Composer and bandleader Julius Lenzberg
-- known as "Jules" to his friends and family -- hailed from Baltimore and began his career accompanying dancing lessons at the piano; his first composition, "Ball's Academy March" (1894), was dedicated to his employer. Lenzberg
had already published a few pieces by 1903 when he married and moved to New York City; thereafter he began a long round of jobs serving as an orchestra leader at various vaudeville houses in Manhattan -- in the summer, he led a band out on Long Island. After settling in Queens about 1910, Lenzberg
resumed his interest in composition and in short order produced his two masterpieces; "Hungarian Rag" (1913) and "Operatic Rag" (1914). Both were fashioned after pre-existing classical compositions, although Lenzberg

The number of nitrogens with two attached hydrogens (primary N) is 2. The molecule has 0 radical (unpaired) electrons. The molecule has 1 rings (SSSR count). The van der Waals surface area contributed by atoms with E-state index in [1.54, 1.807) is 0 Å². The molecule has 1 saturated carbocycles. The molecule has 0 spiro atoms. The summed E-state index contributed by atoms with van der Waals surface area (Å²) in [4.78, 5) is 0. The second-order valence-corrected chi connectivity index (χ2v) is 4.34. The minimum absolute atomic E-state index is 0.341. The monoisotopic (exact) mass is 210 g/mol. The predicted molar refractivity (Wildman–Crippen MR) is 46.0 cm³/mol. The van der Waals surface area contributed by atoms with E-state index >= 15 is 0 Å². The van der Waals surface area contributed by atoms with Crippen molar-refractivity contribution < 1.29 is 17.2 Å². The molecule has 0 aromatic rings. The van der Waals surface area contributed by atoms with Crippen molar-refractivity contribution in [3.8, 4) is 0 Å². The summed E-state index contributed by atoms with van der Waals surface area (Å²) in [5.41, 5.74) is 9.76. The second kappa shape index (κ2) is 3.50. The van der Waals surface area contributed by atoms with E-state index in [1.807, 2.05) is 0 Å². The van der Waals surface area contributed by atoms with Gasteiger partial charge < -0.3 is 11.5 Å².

's transformations of them were suitably original and very well done -- many other composers who tried to mine a similar vein, at least within the context of ragtime, were not nearly as successful artistically.
In 1919, Lenzberg
served as director of the George White Scandals of 1919 and also led the house band at the Riverside Theater in New York. That year, Lenzberg
and the Riverside Orchestra
began to make records for Edison, and though Lenzberg
's recording activity ended in 1922, he was prolific, ultimately producing more than 50 sides for Edison, Standard Roll's Bell imprint, NYRL, Okeh, and Banner. Ironically, of his own compositions Lenzberg
recorded only one work, "Razzle Dazzle" (1919), which was his next-to-last published piece. Lenzberg
continued to lead a band, and to appear on radio once it emerged, into the '30s, but the depression knocked him out of the performing end of the business. The last Lenzberg
was heard of, in the early '40s, he was working as a booking agent.